Yet, though the career of Spain as a conquering power was thus cut short, two pregnant centuries passed by before her children lost any considerable portion of the land which she held when the ships of the English colonists first sighted the shores of America. During the early part of the seventeenth century the Atlantic coast from Acadia to Florida became dotted with the settlements of half a dozen different European nations. At irregular intervals along this extended seaboard the French, the English, the Dutch, the Swedes, as well as the Spaniards, built little forts and established small trading-towns. When the English had fairly begun to take root in New England and Virginia, the Dutch still held the Hudson, and the Swedes the mouth of the Delaware; Acadia was still French, and Florida Spanish. It was altogether uncertain which one of these races would prove victor over the others, or whether any one would. There was at least a good chance that even the Spaniards would hold their own, and that temperate North America, like temperate Europe, would be held by many nations, differing one from the other in speech, in religion, and in blood. We have grown so accustomed to regarding America north of the Rio Grande as the natural heritage of the English-speaking peoples that we find it hard to realize how uncertain seemed the prospect at the period when colonization began. None could foretell which power would win in the struggle; and the fate of America was bound up in wars in which her future was hardly, if at all, considered. If Gustavus Adolphus had not fallen on the field of Lützen, and had he founded, as he hoped, a great Scandinavian kingdom encircling the Baltic, and with fleets as powerful as her armies, it may well be that the fame and terror of the Swedish name would have insured peace and prosperity to the transatlantic Swedish colonists. Had the Dutch fleets been but a trifle stronger, and had the Dutch diplomats prized Manhattan as they prized Java, the New Netherlands might never have become New York. It seemed, and was, perfectly possible in the seventeenth century, that the nineteenth would see flourishing Dutch and Swedish states firmly seated along the Hudson and the Delaware, exactly as a thriving French commonwealth actually is seated along the lower St. Lawrence.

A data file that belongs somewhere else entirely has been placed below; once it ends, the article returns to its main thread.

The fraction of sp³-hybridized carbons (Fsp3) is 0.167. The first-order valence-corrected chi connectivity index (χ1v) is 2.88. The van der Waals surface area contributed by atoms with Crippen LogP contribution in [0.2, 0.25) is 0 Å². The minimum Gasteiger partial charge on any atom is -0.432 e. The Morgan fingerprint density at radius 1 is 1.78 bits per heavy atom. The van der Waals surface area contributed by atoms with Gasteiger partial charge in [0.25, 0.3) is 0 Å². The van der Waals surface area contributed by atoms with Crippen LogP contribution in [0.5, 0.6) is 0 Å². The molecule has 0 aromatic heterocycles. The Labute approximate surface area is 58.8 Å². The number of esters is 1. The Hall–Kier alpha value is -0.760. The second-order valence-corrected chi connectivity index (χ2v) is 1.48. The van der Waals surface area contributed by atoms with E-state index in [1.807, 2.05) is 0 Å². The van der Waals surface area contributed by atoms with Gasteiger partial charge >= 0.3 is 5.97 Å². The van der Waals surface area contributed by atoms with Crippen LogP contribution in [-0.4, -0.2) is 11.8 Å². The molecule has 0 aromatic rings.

Thus it came about that the English colonists and their American descendants not only had to tame a wild and stubborn continent, and ever to drive back from before their advance the doomed tribesmen of the forest and prairie, but also had to wrest many of the fairest portions of the domain which the English-speaking Americans inherit, from the hands of other intruders of European blood. Many of the cities of the Union bear testimony by their early history to this fact. Albany, Detroit, and Santa Fé are but three out of many towns wherein the English reaped what the Dutch, the French, or the Spaniards had sown.

The history of New York deserves to be studied for more than one reason. It is the history of the largest English-speaking city which the English conquered but did not found, and in which though the English law and governmental system have ever been supreme, yet the bulk of the population, composed as it is and ever has been of many shifting strains, has never been English. Again, for the past hundred years, it is the history of a wonderfully prosperous trading-city, the largest in the world in which the democratic plan has ever been faithfully tried for so long a time; and the trial, made under some exceptional advantages and some equally exceptional disadvantages, is of immense interest, alike for the measure in which it has succeeded and for the measure in which it has failed.